After the end of the Cold War, experts who closely studied trends in democratization believed that democracy was destined to sweep the globe. With the Soviet Union gone, there was no clear ideological force opposed to democracy, and no obvious model for economic growth under an autocratic government. Democracy had sunk roots in every corner, including in the poorest countries in Africa and Asia, disproving some theorists who once believed political freedom only worked in wealthy countries. Read more »

The Philippines Reaches a Crossroads

by Joshua Kurlantzick Thursday, January 14, 2016
philippines-aquino-2016 Chinese President Xi Jinping (L) and Philippine President Benigno Aquino listen during a APEC Business Advisory Council (ABAC) dialogue at the Asia-Pacific Economic Cooperation (APEC) summit in Manila, Philippines on November 18, 2015. (Wally Santana/Reuters)

For the past five years, the Philippines, which long lagged behind faster-growing Asian economies like Thailand, Malaysia, Vietnam, and Indonesia, has posted some of the highest annual growth rates in the region. Although the Philippines’ boom has not received as much attention from investors and the international media as one might have imagined, the numbers are impressive. ANZ Bank projects the country to grow by 6.1 percent in 2016. In 2014, the country’s economy also grew by over six percent, and in 2015 it grew by 5.8 percent, according to World Bank data. Read more »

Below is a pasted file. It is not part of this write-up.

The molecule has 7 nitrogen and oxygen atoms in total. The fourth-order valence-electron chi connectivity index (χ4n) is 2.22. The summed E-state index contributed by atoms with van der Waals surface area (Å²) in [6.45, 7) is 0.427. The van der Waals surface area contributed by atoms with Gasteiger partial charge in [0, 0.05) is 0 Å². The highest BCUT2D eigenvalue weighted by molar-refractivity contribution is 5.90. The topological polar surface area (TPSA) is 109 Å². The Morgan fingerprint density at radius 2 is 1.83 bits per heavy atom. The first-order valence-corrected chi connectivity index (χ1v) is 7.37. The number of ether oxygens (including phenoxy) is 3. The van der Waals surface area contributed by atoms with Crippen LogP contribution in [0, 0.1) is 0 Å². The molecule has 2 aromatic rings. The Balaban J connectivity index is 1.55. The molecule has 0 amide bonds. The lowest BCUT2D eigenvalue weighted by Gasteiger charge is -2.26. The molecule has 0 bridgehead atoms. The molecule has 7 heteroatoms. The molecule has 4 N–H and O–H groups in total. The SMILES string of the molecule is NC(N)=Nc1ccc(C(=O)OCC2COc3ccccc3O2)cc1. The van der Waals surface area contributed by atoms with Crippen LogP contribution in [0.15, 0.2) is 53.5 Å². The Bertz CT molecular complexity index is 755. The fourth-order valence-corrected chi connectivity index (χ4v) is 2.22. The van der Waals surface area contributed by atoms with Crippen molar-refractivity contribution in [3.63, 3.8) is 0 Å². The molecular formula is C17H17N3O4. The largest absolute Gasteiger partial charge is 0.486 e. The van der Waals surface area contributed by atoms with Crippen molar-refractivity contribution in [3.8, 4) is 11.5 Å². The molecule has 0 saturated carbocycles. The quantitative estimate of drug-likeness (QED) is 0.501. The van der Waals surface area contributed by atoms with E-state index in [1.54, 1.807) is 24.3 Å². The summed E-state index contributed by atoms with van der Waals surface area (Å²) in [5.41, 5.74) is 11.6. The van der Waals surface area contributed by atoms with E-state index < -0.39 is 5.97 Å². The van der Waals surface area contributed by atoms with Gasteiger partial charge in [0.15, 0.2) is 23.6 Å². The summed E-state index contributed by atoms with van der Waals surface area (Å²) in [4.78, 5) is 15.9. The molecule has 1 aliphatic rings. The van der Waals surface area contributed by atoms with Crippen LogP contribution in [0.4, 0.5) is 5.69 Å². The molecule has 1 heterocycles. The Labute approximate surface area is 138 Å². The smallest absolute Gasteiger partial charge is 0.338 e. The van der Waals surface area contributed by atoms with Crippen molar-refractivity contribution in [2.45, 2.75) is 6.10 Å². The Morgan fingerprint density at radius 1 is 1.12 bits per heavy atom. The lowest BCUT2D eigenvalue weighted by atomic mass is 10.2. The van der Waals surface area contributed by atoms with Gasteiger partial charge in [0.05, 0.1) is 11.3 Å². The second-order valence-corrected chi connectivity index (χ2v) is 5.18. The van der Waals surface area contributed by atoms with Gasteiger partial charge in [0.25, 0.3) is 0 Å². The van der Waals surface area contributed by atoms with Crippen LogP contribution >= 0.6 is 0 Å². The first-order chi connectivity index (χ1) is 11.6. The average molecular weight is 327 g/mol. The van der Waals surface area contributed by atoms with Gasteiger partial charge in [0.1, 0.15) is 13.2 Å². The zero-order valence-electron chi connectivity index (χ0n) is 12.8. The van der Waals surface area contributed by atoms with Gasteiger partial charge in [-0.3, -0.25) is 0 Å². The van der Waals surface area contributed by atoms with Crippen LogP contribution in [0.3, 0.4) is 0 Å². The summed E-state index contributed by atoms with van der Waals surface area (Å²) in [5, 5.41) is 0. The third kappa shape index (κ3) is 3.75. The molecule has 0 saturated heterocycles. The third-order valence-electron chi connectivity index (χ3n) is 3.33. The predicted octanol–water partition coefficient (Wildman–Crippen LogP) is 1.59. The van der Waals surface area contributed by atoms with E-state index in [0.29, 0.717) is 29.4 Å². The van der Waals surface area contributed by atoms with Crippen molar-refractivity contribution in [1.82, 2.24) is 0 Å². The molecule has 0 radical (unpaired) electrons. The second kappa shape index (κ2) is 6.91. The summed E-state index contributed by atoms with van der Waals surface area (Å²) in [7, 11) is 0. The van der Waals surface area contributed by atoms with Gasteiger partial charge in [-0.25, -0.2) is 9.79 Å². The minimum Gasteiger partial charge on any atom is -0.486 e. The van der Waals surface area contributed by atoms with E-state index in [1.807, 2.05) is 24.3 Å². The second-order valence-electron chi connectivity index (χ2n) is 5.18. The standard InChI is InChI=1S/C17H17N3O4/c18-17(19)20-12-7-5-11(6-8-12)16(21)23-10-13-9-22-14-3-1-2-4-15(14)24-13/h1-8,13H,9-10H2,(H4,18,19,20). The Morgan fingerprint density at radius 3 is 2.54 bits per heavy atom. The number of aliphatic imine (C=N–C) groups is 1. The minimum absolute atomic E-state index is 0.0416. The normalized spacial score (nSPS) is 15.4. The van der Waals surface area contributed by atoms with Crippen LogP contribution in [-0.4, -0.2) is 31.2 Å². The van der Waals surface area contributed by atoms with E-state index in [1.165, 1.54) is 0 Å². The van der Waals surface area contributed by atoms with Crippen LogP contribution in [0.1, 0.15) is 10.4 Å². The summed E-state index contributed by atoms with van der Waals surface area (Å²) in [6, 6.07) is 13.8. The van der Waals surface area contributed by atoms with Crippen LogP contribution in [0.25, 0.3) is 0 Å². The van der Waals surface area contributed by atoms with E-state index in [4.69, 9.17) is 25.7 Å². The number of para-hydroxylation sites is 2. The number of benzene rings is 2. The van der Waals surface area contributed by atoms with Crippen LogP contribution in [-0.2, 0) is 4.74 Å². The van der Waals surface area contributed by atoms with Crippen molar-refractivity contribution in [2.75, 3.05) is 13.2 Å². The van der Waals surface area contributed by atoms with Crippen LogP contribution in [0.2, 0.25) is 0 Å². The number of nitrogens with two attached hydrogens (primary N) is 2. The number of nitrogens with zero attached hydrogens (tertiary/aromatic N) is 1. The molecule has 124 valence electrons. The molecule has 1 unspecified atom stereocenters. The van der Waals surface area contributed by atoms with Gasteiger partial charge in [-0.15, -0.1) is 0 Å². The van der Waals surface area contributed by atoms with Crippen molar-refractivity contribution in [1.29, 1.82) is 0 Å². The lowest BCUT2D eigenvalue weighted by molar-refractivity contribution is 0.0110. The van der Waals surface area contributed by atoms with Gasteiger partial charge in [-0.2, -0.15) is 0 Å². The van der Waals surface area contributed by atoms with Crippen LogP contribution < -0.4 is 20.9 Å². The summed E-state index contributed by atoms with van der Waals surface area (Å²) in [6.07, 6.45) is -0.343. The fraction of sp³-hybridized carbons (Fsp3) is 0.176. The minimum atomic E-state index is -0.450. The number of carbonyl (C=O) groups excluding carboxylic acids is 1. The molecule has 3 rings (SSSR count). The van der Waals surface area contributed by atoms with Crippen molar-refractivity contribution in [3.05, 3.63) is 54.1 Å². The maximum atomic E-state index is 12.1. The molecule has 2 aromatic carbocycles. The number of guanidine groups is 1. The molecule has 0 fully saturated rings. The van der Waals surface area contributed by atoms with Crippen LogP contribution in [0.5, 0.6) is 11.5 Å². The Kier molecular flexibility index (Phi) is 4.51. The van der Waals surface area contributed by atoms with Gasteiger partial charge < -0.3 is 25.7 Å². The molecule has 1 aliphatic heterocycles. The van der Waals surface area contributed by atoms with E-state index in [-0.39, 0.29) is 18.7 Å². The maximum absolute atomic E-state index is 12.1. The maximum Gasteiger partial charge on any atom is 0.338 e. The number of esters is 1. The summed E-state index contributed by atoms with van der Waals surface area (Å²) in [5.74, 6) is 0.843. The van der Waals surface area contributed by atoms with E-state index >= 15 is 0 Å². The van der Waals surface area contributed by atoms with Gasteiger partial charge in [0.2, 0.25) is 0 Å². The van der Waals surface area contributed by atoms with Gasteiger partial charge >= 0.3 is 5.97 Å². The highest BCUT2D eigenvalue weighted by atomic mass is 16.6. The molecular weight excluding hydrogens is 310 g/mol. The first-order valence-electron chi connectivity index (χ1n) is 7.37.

Podcast: China and the West: Hope and Fear in the Age of Asia

by Elizabeth C. Economy Wednesday, January 13, 2016
Chinese-band-great-hall A Chinese military band conductor prepares to perform before the opening ceremony of the National People's Congress at the Great Hall of the People in Beijing March 5, 2007. (Jason Lee/Reuters)

Three years into Xi Jinping’s tenure as president of China, the world is still grasping for an understanding of who he is and where he is leading the country. Dutch journalist Fokke Obbema takes us inside China in his terrific new book, China and the West: Hope and Fear in the Age of Asia, to help us consider the often competing and contradictory trends in China’s development and the challenge that the West appears to have in managing its relations with this dynamic—and often unpredictable—power. Read more »

What “One Belt, One Road” Could Mean for China’s Regional Security Approach

by Guest Blogger for Elizabeth C. Economy Tuesday, January 12, 2016
A Chinese flag marking a railway linked to China is seen in front of a train at the Khorgos border crossing point, east of the country's biggest city and commercial hub Almaty, Kazakhstan, October 19, 2015. Kazakhstan wants to establish itself as a major trading hub between China and Europe and get a share of a $600 billion market, but it will have to end tough, often time-wasting, regulations that hurt its reputation as a cross-border trading partner. Picture taken October 19, 2015. REUTERS/Shamil Zhumatov A Chinese flag marking a railway linked to China is seen in front of a train at the Khorgos border crossing point, east of the country's biggest city and commercial hub Almaty, Kazakhstan, October 19, 2015. Kazakhstan wants to establish itself as a major trading hub between China and Europe. The nation is also a key counterterrorism partner for China. (Shamil Zhumatov/Reuters)

Rachel Brown is a research associate in Asia Studies at the Council on Foreign Relations.